Making Your Own Greeting Cards

Personalized homemade cards can be very special correspondences for your friends and family. This guide is about making your own greeting cards.
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May 2, 2013 Flag
10 found this helpful

Celebrate the beginning of summer with this fun card project.

Total Time: 20 minutes

Yield: 1 card

Supplies:

  • provided pattern of the birdhouse
  • 8.2 x 5.6 in light blue marbled cardstock
  • left-over sand-colored cardstock for the bottom part of the bird house
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  • left-over red cardstock for the roof of the bird house
  • green cardstock for the grass
  • small piece of black cardstock
  • Artline 210 Fineliner Pen
  • Faber Castell watercolor pencils
  • craft glue
  • pencil
  • ruler
  • scissors

Steps:

  1. Score the 8.2 x 5.6 inch blue marbled cardstock length-wise to create a card sized 5.6 x 4.1 inches.
  2. With the fold at the left, use the Artline 210 Fineliner pen to draw a black vine border in the top right corner of the card.
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  4. Trace the birdhouse onto the sand-colored and red cardstock, cut it out and glue to the front of the card.
  5. Draw grass onto the green cardstock, cut it out and glue the grass to the front of the card.
  6. Cut a small circle from the black cardstock and glue this in place on the birdhouse. This will be the "entrance" to the birdhouse.
  7. Use a dampened light green watercolor pencil to add leaves to the vine border, and to add some shadows to the grass.
  8. Then, use the Artline 210 Fineliner pen to add some detail to the leaves.
  9. Use a dampened red watercolor pencil to add small flowers to the grass, and dampened red and yellow watercolor pencils to add flowers to the vine border.
  10. Again, add some detail to the flowers with the Artline 210 Fineliner pen.
  11. Use dampened yellow and white watercolor pencils to add shadows to the entrance of the birdhouse.
  12. Use the Fineliner pen to add some detail to the birdhouse, so that it will look as if the house was made with wooden slats.
  13. Finish the design by adding two small butterflies with the Fineliner pen.

Photos included:
Photo 1: The pattern of the birdhouse.
Photo 2: Draw a black vine border in the top right corner of the card.


Photo 3: Glue the birdhouse and grass in place.
Photo 4: Add leaves to the vine border.
Photo 5: Add the flowers to the vine and grass.
Photo 6: The completed card.

June 1, 20130 found this helpful

Thank you for the kind words! :-)

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August 7, 20130 found this helpful

January 13, 2011 Flag
5 found this helpful

Homemade note cards that are hand-decorated in addition to using your printer for a few basics, and make the envelopes to match. Wrap in packets of 8 or 10 and give them to teachers, friends, and co-workers.

Finished card tucked inside envelope.

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August 5, 2008 Flag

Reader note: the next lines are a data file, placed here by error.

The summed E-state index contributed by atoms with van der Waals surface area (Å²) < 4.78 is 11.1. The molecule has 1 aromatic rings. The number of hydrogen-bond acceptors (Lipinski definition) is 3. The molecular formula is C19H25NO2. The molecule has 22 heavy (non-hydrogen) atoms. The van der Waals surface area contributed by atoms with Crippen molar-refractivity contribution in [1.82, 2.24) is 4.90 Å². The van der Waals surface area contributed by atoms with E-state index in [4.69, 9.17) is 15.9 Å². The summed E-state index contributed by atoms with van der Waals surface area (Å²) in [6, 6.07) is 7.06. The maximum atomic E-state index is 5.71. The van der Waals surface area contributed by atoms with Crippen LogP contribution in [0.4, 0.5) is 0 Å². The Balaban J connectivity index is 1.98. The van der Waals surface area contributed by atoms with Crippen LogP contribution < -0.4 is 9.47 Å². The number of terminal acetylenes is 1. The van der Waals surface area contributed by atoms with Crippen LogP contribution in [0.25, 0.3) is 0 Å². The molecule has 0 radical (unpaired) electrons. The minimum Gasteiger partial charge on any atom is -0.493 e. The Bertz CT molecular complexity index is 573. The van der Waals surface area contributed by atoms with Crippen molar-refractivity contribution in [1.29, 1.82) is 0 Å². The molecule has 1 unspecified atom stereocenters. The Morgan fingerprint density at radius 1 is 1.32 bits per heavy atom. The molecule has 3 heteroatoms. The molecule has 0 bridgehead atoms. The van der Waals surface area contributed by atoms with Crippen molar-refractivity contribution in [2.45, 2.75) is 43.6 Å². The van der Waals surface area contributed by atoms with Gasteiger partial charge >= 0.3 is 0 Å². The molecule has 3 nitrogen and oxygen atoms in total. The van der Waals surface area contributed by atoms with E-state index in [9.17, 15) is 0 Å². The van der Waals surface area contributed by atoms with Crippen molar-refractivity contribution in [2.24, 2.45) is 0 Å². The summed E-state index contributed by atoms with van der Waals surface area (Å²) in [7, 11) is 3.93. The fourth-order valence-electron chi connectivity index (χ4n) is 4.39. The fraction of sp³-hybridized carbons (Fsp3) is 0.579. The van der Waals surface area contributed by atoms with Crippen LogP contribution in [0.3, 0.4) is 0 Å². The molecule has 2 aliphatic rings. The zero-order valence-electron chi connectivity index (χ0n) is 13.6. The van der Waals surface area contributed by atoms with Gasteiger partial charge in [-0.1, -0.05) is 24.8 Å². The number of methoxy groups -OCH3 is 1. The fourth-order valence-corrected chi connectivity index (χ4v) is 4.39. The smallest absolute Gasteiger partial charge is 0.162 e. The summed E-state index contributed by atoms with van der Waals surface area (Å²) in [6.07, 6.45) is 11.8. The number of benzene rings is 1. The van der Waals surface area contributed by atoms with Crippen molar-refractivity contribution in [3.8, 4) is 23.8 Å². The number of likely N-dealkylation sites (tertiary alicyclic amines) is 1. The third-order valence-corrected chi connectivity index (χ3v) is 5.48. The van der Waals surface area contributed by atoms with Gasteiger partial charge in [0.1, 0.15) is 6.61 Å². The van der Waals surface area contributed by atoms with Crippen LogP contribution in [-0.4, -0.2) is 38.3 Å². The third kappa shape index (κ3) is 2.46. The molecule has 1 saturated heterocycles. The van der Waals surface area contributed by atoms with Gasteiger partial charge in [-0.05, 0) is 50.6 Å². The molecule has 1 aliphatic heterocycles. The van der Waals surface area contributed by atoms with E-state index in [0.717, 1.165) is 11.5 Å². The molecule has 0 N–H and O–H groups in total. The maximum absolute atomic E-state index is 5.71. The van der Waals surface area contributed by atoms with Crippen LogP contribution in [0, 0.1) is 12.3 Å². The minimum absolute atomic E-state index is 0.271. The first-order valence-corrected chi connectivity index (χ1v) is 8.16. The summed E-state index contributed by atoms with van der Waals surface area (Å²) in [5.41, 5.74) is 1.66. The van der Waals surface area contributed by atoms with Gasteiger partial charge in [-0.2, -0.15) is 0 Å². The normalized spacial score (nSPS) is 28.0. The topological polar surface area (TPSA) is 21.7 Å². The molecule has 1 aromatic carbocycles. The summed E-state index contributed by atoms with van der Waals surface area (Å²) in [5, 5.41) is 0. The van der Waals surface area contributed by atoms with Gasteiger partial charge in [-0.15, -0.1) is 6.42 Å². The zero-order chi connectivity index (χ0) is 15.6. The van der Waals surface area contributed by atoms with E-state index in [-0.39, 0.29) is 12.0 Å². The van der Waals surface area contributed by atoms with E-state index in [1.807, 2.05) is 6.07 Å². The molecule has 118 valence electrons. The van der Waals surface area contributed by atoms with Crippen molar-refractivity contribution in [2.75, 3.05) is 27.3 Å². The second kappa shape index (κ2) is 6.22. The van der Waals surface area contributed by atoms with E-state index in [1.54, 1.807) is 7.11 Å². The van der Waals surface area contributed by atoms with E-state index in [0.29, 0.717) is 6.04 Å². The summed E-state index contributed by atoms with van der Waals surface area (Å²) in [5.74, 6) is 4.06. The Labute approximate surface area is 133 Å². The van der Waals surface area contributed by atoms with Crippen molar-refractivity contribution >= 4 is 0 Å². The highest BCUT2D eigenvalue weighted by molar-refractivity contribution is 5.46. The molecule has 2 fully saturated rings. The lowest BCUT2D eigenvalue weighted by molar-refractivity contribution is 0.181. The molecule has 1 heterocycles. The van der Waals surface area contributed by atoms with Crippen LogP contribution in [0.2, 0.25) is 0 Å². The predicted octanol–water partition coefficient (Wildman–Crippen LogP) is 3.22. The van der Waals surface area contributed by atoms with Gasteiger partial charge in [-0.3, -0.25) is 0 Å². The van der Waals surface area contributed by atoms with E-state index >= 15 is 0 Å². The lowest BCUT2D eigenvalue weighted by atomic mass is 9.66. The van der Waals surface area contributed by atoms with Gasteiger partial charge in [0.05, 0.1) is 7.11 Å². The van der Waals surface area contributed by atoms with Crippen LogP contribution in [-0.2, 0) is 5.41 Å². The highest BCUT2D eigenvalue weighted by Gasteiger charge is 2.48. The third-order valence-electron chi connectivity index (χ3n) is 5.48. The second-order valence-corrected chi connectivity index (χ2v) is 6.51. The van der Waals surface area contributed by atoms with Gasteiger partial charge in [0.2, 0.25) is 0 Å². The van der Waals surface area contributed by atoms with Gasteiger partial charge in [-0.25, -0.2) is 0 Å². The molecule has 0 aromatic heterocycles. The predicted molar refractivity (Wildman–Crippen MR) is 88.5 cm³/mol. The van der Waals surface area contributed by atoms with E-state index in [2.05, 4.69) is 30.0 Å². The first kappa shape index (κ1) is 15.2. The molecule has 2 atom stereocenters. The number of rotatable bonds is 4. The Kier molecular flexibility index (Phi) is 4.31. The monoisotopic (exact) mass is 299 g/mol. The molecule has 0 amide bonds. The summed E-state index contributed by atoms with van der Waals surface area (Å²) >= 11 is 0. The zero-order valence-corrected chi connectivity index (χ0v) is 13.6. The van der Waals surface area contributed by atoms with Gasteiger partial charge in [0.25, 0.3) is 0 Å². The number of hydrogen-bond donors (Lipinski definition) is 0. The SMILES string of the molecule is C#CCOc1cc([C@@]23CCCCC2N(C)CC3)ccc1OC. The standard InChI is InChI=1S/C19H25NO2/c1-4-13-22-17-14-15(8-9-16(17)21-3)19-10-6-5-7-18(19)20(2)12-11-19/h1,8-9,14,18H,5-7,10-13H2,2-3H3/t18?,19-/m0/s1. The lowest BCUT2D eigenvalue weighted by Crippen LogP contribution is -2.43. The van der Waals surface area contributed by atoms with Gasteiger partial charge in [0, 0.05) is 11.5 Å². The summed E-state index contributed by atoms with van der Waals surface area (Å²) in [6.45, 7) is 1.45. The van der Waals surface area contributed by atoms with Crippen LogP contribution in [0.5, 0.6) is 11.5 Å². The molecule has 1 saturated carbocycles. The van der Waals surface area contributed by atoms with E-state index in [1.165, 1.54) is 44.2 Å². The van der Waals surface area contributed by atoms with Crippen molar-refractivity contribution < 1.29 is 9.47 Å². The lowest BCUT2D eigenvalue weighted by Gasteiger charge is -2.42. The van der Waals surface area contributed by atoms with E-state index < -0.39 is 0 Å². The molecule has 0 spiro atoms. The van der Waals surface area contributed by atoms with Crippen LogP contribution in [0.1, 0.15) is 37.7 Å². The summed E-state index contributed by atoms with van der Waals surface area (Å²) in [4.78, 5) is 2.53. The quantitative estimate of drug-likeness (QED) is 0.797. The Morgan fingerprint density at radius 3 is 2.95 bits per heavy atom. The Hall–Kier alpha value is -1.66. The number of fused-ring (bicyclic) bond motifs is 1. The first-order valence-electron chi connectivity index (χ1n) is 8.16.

Greeting cards made from card stock, ribbons, and beads. Fold an 8 1/2 by 11 piece of textured cardstock to make a greeting card.

Silhouette of woman with ribbon turban.

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March 9, 2011 Flag

I used a soft pink and light green color combination to create a sweet and fresh-looking card. This is a wonderful card to send as a thoughtful greeting.

Greeting card with pink flowers.

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February 2, 2009 Flag
5 found this helpful

I have not bought a greeting card of any kind for more years than I can remember. How easy it is to make all kinds of beautiful cards with personalized photos from your own computer. Print Shop is the software I began with but I have used Print Artist for years. My grandchildren have made their own school alentines using this program. I can't remember the time they bought Valentine's cards for their friends. If you are a photography buff many of your very own photos can be easily inserted in your cards. And pick your own words or special quote to insert inside the card. When you are finished you will wonder why you ever spent money on those store bought cards.

Another good idea is making your own gifts. Friends enjoy handmade gifts much more than the store bought kind. When I was newly married I made gifts out of necessity, but I have kept up that tradition since, for over 40 years now. The list of patterns and ideas is endless if you search on Google or Yahoo. You don't have to spend any money for almost all of the good ideas out there. Try with a simple gift like a hand painted flower pot given with a pkg. of seeds tied to it with a beautiful bow. Go pick up that Christmas ribbon that is on sale now for next to nothing.

Truly, truly, you can save so much money now with going handmade; handmade cookie mixes in jars (yes, those recipes are out there for nothing too), hand made cards and sentimental notes, handmade everything (soap, hand creams, etc.) A little footwork will get you going with absolutely stunning and very satisfying rewards.

By Karen from Davis, CA

February 4, 20100 found this helpful

I also make my own greeting cards and use the Hallmark software often. It prints the Hallmark logo on the back of the card. To people who don't have the printer, etc. it could be expensive to start out. I just bought a new 3-in-one printer for $5o.00 included the ink. I wore my old one out. But if you do have these things, it can be very rewarding. I have a hard time trying to find just the right card with what I want to say, and if I find one close to it, it usually costs me $4.00 plus tax. The paper and envelopes do last a pretty long time if you buy them in packs, and I refill my own ink cartridges. I have had many compliments of the handmade, specialized cards I've given and it cost me next to nothing per card.

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June 20, 20100 found this helpful

June 20, 2011 Flag
1 found this helpful

Step by step instructions on how to easily make a cute flower-card, using simple household stationery. This is a great craft for kids.

Flower Card Finished